Summer Squash

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Nutrition and Health

Summer squash contains a good supply of vitamins A and C. A ½-cup serving of diced squash provides 15 calories.


Select the smallest, firmest, glossiest squash of your preferred yellow or green variety. Select squash that is heavy for its size. There should not be soft spots or blemishes. Varieties include zucchini, pattypan, round and crookneck, among others.


Store in plastic bags in the refrigerator crisper. Cut small slits in bags for ventilation or use breathable. reusable produce bags.


Summer squash is frequently cooked in simple ways, such as frying in a small amount of oil, roasting, steaming or simmering in its own juices in a covered pan.

Squash can be frozen, but there are no longer canning recommendations for summer squash due to inconsistent food safety results.

To freeze, choose young squash with tender skin. Wash, slice and scald in boiling water 3 minutes. Chill in cold water to stop cooking action, drain well and package in labeled, air-tight freezer packaging.

Before cooking fresh squash, wash and scrub well with a brush; cut off stem and blossom ends, but do not peel. Slice or dice as preferred or called for in a recipe. An easy method is to steam in a rack over 1 inch of water until tender, but not mushy, 5 to 10 minutes. Drain, season with salt, pepper, butter, butter substitute, and/or brown sugar or maple syrup, if desired.


Skillet Vegetable Medley

  • 2 tablespoons vegetable oil
  • 1 tablespoon cider vinegar
  • 1 tablespoon Worcestershire sauce
  • 1½ teaspoons sugar
  • 1½ teaspoons salt
  • 1½ teaspoons oregano
  • ½ teaspoon powered mustard
  • ½ pound green beans
  • ½ pound mushrooms
  • 2 medium squash, sliced
  • 2 medium tomatoes, cut in wedges

In a large skillet, combine vegetable oil, vinegar, Worcestershire sauce, sugar, salt, oregano and mustard. Bring to boil and add beans. Return to boiling point; reduce heat. Cover and simmer for 5 minutes. Add mushrooms and squash. Cover and simmer for 3 minutes. Add tomatoes. Cover and simmer for 1 minute. Serve hot.

Zucchini Salad

  • 1 pound zucchini
  • salt
  • 1 cup plain yogurt
  • Juice of one lemon
  • dash finely chopped dill
  • 1 tablespoon vegetable oil
  • dash of oregano
  • 1 garlic clove, crushed
  • ½ teaspoon sugar
  • dash of pepper

Peel squash slice thinly and place in a bowl. Toss with enough salt to coat all pieces. Let stand 15 minutes. Drain liquid drawn out by salt. Add remaining ingredients to bowl and marinate in the refrigerator at least one hour.

Squash and Hamburger Casserole

  • 2 pounds squash, diced
  • 1 pound lean hamburger
  • v 1 onion, chopped
  • 1 clove garlic, smashed
  • ¼–½ pound shredded cheese
  • 1 can cream of mushroom soup

Cook squash until crisp-tender using preferred method . Brown hamburger, onion and garlic. Add cheese, soup and squash. Mix well. Put in a medium-size casserole dish and cover with cracker crumbs. Bake at 325°F for one hour.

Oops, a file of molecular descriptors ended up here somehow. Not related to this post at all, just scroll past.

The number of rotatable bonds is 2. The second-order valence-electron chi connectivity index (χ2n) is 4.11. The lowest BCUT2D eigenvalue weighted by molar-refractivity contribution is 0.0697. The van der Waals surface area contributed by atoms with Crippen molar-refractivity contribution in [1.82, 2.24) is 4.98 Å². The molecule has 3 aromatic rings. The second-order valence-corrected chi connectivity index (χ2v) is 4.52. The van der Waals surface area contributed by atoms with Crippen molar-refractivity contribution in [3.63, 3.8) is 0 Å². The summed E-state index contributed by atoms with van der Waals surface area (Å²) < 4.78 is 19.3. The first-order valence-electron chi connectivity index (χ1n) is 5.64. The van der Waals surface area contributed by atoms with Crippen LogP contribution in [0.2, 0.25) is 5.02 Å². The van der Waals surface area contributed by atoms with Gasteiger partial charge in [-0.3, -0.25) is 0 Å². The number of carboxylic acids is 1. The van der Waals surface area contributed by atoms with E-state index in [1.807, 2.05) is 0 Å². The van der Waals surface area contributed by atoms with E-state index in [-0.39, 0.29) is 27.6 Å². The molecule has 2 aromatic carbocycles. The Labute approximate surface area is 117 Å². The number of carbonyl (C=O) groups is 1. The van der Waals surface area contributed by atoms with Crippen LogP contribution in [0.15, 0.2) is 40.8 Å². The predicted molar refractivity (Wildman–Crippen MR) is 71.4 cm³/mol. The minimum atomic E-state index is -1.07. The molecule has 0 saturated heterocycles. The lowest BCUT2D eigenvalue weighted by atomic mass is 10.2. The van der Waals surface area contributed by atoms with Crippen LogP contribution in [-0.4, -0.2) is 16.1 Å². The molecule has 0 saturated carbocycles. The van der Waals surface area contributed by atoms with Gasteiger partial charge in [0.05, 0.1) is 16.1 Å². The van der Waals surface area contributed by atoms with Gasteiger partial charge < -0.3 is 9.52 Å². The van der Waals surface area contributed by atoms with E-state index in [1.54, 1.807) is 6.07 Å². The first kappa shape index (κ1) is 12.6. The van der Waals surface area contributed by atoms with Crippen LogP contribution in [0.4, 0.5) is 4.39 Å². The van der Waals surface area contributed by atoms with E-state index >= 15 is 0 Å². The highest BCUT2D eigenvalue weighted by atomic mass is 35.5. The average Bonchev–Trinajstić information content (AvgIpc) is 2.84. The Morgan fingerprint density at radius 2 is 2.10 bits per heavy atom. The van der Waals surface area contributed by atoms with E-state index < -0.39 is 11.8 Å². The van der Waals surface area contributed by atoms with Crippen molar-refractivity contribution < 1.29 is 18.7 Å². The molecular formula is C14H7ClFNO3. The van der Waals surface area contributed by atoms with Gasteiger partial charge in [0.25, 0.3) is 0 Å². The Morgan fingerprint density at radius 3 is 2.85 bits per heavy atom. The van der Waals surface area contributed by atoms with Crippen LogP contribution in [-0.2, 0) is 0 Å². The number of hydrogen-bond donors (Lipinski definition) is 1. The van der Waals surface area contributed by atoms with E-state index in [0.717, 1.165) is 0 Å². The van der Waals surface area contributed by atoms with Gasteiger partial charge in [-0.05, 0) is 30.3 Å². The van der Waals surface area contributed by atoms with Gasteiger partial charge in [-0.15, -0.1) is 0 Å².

Sausage Stuffed Summer Squash

  • 1 teaspoon extra-virgin olive oil, plus more for baking dish
  • 2 pounds summer squash, halved lengthwise
  • 1 pound Italian sausage, removed from casing or loose sausage
  • 1 small onion, coarsely chopped
  • 3 cloves garlic, minced (about 2 tablespoons)
  • 1 cup coarse bread crumbs
  • 1 tablespoon lemon juice
  • ¾ cup grated Parmesan
  • 1 teaspoon salt
  • 1 large egg, lightly beaten

Preheat oven to 350°F. Drizzle a large baking dish with oil. Scrape seeds and soft flesh from squash and reserve ½ cup. Place squash, cut sides up, in baking dish.

Heat oil in a large skillet over medium-high heat; add sausage and onion. Cook, breaking up sausage, until sausage is browned and onion is softened, about 5 minutes. Add garlic and reserved squash; cook until garlic is fragrant, about 1 minute. Remove from heat; stir in remaining ingredients.

Divide mixture among squash halves. Bake until filling is firm and each squash is tender and wrinkled around edges, 35 to 40 minutes.

Breakfast Muffins

Liquid ingredients

  • ¼ cup melted butter or oil
  • 1⅓ cups shredded summer squash
  • 1 teaspoon vanilla extract
  • ⅓ cup orange juice
  • 2 eggs

Dry ingredients

  • 1 cup rolled oats
  • ⅓ cup all-purpose flour
  • ¼ cup whole wheat flour
  • ¼ cup barley flour
  • ½ cup lightly packed brown sugar
  • ½ teaspoon baking soda
  • 1 teaspoon baking powder
  • ¼ teaspoon cinnamon
  • pinch salt

Add-in ingredients (optional)

  • 1 cup dried fruit (any combination)
  • 1⅔ cups shredded Cheddar cheese

Grease muffin tins or line with cups and preheat oven to 350°F. Combine liquid, dry and add-in ingredients separately, placing the liquids and add-ins in small bowls and dry in a medium bowl.

Stir dry ingredients to combine. Pour liquid ingredients into dry ingredients and mix until just combined. Add in fruit and cheese, taking care not to overmix.

Using a level ⅓-cup scoop, fill greased or paperlined muffin tin. Bake for 25 to 30 minutes, until a toothpick inserted into the center comes out clean.

Remove from oven and allow to cool on rack for 5 to 10 minutes before removing from tin.

Sarah R.-P. Lewis, Extension Faculty, Health, Home and Family Development. Originally prepared by Roxie Rodgers Dinstel, former Associate Director of Extension

Revised October 2019